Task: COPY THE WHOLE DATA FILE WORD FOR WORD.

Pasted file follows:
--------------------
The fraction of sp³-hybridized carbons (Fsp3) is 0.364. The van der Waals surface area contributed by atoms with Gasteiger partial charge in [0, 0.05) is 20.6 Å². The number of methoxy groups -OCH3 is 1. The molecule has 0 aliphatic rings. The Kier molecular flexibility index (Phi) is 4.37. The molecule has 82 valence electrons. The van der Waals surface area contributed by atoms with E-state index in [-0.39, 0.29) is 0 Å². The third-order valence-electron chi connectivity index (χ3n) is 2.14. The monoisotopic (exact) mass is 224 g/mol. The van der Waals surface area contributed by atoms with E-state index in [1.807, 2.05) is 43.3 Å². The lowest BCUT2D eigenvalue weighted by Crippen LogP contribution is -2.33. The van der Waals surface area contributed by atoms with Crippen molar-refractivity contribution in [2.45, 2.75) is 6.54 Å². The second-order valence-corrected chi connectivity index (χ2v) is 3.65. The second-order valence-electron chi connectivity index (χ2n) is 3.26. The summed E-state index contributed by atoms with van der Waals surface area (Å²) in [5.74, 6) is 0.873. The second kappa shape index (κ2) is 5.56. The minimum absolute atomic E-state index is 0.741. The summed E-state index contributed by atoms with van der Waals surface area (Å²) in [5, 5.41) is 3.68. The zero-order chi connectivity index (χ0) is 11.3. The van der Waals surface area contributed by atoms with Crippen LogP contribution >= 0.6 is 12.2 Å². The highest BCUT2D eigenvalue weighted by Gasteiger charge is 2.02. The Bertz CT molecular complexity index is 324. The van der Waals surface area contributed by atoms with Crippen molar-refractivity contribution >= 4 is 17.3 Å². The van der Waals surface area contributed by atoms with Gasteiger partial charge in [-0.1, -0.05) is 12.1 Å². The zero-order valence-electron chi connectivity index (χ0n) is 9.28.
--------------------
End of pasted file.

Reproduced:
The fraction of sp³-hybridized carbons (Fsp3) is 0.364. The van der Waals surface area contributed by atoms with Gasteiger partial charge in [0, 0.05) is 20.6 Å². The number of methoxy groups -OCH3 is 1. The molecule has 0 aliphatic rings. The Kier molecular flexibility index (Phi) is 4.37. The molecule has 82 valence electrons. The van der Waals surface area contributed by atoms with E-state index in [-0.39, 0.29) is 0 Å². The third-order valence-electron chi connectivity index (χ3n) is 2.14. The monoisotopic (exact) mass is 224 g/mol. The van der Waals surface area contributed by atoms with E-state index in [1.807, 2.05) is 43.3 Å². The lowest BCUT2D eigenvalue weighted by Crippen LogP contribution is -2.33. The van der Waals surface area contributed by atoms with Crippen molar-refractivity contribution in [2.45, 2.75) is 6.54 Å². The second-order valence-corrected chi connectivity index (χ2v) is 3.65. The second-order valence-electron chi connectivity index (χ2n) is 3.26. The summed E-state index contributed by atoms with van der Waals surface area (Å²) in [5.74, 6) is 0.873. The second kappa shape index (κ2) is 5.56. The minimum absolute atomic E-state index is 0.741. The summed E-state index contributed by atoms with van der Waals surface area (Å²) in [5, 5.41) is 3.68. The zero-order chi connectivity index (χ0) is 11.3. The van der Waals surface area contributed by atoms with Crippen LogP contribution >= 0.6 is 12.2 Å². The highest BCUT2D eigenvalue weighted by Gasteiger charge is 2.02. The Bertz CT molecular complexity index is 324. The van der Waals surface area contributed by atoms with Crippen molar-refractivity contribution >= 4 is 17.3 Å². The van der Waals surface area contributed by atoms with Gasteiger partial charge in [-0.1, -0.05) is 12.1 Å². The zero-order valence-electron chi connectivity index (χ0n) is 9.28.